Morgan Riedl

Almost every guest greets each other with “hola” at Taquería Mercado. Warm-eyed and tanned-skin servers deliver the restaurant’s spicy dishes with a smile and a Spanish accent.

But don’t be deceived. This isn’t Latin America. It’s Fairfield, Ohio, and one glance out the window at the weather proves it.

In the middle of this Midwestern town, an influx of Latino immigrants has taken up residence.

And while the issue of illegal immigration currently has the nation up in arms, no arms-angry or embracing-have been extended to this local community. It exists in isolation; lost in translation.

Yet every Wednesday evening, a small contingent of Miami University students squash into a university van and travel an hour to Taquería in search of these Spanish souls.

Starting the fire

For junior Becca Lang, weekly visits to Taqueria are about lending a hand.

“They don’t have a lot of support,” Lang said.

Lang and the other volunteers, members of Student Activists for Language and Cultural Exchange (SALCE), are on a mission to help these non-native speakers learn English.

SALCE began as an outgrowth of a student project for the Wilks Leadership Institute and is in its first year as official student organization.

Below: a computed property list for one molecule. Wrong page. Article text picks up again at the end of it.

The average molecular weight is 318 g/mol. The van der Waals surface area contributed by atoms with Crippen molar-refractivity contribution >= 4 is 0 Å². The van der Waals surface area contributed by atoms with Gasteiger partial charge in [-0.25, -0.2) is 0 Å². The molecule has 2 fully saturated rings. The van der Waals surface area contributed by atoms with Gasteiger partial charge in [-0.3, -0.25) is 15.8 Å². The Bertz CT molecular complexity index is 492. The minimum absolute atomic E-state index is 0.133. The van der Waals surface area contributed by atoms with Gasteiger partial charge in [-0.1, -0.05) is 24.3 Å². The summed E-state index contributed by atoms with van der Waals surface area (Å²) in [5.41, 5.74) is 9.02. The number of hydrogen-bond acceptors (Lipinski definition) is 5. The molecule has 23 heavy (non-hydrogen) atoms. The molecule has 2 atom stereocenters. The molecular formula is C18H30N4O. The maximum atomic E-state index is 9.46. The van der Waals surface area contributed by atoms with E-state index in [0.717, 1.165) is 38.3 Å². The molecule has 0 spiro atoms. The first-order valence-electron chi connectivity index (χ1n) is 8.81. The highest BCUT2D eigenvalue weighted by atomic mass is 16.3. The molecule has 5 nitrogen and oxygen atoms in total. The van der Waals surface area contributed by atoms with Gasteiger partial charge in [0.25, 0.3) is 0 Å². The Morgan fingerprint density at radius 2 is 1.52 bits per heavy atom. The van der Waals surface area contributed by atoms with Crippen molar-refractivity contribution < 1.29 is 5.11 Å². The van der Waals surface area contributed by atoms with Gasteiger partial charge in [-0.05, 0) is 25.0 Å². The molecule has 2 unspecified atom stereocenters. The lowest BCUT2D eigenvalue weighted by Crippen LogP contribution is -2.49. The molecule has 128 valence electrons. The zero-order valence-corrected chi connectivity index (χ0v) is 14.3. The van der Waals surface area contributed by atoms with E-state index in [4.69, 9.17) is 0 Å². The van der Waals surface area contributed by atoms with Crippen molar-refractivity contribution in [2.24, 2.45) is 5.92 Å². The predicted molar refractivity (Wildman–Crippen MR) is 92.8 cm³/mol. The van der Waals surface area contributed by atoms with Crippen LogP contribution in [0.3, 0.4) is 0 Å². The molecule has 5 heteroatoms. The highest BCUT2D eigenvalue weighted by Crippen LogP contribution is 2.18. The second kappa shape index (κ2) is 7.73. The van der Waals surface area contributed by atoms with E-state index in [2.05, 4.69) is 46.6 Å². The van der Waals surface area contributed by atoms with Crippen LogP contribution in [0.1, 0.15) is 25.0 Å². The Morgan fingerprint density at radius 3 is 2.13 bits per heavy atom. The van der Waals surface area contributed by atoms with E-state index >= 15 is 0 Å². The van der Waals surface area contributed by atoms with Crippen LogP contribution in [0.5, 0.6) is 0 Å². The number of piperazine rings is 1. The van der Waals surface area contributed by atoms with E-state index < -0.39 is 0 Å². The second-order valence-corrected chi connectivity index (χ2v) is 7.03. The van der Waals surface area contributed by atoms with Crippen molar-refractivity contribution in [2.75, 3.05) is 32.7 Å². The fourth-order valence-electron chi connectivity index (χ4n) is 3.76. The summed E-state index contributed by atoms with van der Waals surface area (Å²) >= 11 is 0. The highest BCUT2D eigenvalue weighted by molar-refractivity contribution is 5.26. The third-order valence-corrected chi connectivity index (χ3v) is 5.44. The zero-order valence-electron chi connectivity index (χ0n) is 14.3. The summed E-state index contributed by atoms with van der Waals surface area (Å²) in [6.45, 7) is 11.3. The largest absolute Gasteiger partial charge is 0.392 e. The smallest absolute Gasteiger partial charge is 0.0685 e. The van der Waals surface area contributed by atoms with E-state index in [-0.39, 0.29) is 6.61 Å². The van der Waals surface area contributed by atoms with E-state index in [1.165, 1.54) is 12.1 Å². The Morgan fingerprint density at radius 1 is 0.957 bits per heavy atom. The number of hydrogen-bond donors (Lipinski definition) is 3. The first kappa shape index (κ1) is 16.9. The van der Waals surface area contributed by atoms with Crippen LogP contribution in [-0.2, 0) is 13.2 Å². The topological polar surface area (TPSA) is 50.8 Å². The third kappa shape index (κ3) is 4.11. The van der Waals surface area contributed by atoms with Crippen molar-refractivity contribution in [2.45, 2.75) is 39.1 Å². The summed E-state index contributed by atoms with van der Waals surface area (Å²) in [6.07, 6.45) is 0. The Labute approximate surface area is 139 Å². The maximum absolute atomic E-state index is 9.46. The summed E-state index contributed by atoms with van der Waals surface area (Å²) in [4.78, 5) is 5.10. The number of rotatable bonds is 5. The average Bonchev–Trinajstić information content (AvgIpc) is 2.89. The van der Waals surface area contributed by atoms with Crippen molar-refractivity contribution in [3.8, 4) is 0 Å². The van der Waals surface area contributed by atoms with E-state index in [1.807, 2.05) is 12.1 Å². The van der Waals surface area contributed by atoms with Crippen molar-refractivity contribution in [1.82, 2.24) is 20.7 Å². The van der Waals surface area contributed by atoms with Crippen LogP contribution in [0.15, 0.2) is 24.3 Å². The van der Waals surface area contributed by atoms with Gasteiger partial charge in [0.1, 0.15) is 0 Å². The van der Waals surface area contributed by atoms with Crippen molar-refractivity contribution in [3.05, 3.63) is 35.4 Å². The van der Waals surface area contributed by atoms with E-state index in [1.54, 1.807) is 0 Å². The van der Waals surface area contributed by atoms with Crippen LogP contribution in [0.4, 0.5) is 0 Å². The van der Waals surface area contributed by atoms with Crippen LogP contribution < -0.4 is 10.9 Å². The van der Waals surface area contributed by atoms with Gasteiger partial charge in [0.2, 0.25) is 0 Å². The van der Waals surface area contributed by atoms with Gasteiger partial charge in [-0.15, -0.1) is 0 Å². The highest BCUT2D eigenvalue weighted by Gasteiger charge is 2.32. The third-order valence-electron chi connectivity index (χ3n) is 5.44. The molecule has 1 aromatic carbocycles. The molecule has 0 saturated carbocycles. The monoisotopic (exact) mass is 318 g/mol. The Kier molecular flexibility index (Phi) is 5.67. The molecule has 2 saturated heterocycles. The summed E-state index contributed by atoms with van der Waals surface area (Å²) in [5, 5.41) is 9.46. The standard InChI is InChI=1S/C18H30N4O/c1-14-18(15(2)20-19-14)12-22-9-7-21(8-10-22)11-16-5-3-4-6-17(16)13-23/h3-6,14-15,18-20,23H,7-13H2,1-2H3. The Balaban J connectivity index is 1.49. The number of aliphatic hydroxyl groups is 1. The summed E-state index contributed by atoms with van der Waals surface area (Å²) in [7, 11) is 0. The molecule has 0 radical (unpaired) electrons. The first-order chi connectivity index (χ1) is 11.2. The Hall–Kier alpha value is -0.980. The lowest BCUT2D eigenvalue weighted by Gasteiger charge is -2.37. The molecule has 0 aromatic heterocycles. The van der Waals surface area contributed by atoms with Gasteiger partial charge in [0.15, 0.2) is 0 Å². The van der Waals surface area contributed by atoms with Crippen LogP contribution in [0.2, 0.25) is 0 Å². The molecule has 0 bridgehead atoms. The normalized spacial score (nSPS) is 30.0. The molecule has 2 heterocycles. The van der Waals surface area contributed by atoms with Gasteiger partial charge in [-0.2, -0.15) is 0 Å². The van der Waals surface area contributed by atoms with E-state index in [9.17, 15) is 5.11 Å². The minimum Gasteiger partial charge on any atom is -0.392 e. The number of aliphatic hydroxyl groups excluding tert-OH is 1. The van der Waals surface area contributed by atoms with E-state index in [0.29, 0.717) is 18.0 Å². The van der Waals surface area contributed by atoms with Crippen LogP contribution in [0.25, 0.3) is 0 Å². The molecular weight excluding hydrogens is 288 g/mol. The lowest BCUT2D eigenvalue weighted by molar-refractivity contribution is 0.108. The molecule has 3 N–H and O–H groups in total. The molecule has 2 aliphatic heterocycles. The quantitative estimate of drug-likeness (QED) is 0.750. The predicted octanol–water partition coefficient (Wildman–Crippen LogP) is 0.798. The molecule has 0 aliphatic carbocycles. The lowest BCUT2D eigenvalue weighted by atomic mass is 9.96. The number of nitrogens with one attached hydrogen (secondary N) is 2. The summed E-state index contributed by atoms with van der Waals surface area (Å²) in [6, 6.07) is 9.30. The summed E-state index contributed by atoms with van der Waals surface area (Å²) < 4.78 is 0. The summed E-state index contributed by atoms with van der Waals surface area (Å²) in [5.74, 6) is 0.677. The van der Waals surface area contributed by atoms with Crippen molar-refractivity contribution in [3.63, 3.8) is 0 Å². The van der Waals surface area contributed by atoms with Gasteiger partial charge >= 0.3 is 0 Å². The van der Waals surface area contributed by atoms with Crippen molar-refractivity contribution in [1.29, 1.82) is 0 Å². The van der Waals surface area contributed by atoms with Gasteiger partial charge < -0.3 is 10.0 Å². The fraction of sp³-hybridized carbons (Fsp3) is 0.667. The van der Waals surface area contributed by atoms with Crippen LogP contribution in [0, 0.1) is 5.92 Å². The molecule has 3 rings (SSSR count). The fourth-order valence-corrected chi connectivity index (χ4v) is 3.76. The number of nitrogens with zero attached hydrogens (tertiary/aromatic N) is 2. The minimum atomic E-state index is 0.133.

Arriving at their destination, they snag a few tables and set up school.

An 8-by-11 inch sheet of paper, colored with markers, is taped to the table advertising SALCE’s services. Another is pasted on the window. And with that, they’re ready.

Their marketing is no more sophisticated than that of a child’s lemonade stand.

But once built, publicized or not, they will come.

Luis is there right at 6 p.m. as always. Others trickle in throughout the hour. Even with the few regulars’ punctuality, the tutoring is slow to start.

Before beginning, SALCE members try to asses the English proficiency of each individual. Sometimes the process is straightforward like when junior Carrie Gomez, who despite the implications of her name is not herself Latina, simply asked, “How is your English?”

“He responded with every English word he knew: one, two, three, four, twenty-minute break, come here baby, and my name is,” Gomez said.